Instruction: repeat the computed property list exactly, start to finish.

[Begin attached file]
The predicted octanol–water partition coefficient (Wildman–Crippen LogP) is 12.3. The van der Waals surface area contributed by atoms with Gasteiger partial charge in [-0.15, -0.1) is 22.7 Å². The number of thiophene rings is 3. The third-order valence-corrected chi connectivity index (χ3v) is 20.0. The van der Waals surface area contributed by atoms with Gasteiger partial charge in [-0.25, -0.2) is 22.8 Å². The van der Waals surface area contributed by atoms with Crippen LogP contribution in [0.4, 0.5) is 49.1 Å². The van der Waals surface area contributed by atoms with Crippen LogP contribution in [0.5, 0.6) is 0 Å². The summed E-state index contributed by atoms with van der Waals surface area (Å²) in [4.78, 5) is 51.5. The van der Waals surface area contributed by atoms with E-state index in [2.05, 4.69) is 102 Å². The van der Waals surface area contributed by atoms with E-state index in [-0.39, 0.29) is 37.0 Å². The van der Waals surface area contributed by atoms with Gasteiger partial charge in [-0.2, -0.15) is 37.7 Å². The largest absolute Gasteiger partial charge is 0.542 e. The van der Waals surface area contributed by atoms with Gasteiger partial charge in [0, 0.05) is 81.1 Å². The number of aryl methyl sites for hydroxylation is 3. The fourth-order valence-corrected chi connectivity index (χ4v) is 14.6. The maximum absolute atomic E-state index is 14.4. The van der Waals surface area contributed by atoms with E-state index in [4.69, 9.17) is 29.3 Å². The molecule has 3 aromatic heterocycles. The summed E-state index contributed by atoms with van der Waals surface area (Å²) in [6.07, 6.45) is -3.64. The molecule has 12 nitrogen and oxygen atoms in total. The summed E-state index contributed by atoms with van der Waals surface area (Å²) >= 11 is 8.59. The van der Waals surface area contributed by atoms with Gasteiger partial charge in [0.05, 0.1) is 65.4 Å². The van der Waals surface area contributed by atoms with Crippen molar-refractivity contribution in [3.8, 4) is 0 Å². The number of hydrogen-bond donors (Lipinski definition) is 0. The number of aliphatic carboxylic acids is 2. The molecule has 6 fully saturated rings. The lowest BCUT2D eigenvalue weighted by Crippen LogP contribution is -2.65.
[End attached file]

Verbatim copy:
The predicted octanol–water partition coefficient (Wildman–Crippen LogP) is 12.3. The van der Waals surface area contributed by atoms with Gasteiger partial charge in [-0.15, -0.1) is 22.7 Å². The number of thiophene rings is 3. The third-order valence-corrected chi connectivity index (χ3v) is 20.0. The van der Waals surface area contributed by atoms with Gasteiger partial charge in [-0.25, -0.2) is 22.8 Å². The van der Waals surface area contributed by atoms with Crippen LogP contribution in [0.4, 0.5) is 49.1 Å². The van der Waals surface area contributed by atoms with Crippen LogP contribution in [0.5, 0.6) is 0 Å². The summed E-state index contributed by atoms with van der Waals surface area (Å²) in [4.78, 5) is 51.5. The van der Waals surface area contributed by atoms with E-state index in [2.05, 4.69) is 102 Å². The van der Waals surface area contributed by atoms with E-state index in [-0.39, 0.29) is 37.0 Å². The van der Waals surface area contributed by atoms with Gasteiger partial charge in [-0.2, -0.15) is 37.7 Å². The largest absolute Gasteiger partial charge is 0.542 e. The van der Waals surface area contributed by atoms with Gasteiger partial charge in [0, 0.05) is 81.1 Å². The number of aryl methyl sites for hydroxylation is 3. The fourth-order valence-corrected chi connectivity index (χ4v) is 14.6. The maximum absolute atomic E-state index is 14.4. The van der Waals surface area contributed by atoms with E-state index in [4.69, 9.17) is 29.3 Å². The molecule has 3 aromatic heterocycles. The summed E-state index contributed by atoms with van der Waals surface area (Å²) in [6.07, 6.45) is -3.64. The molecule has 12 nitrogen and oxygen atoms in total. The summed E-state index contributed by atoms with van der Waals surface area (Å²) >= 11 is 8.59. The van der Waals surface area contributed by atoms with Gasteiger partial charge in [0.05, 0.1) is 65.4 Å². The van der Waals surface area contributed by atoms with Crippen molar-refractivity contribution in [3.8, 4) is 0 Å². The number of hydrogen-bond donors (Lipinski definition) is 0. The number of aliphatic carboxylic acids is 2. The molecule has 6 fully saturated rings. The lowest BCUT2D eigenvalue weighted by Crippen LogP contribution is -2.65.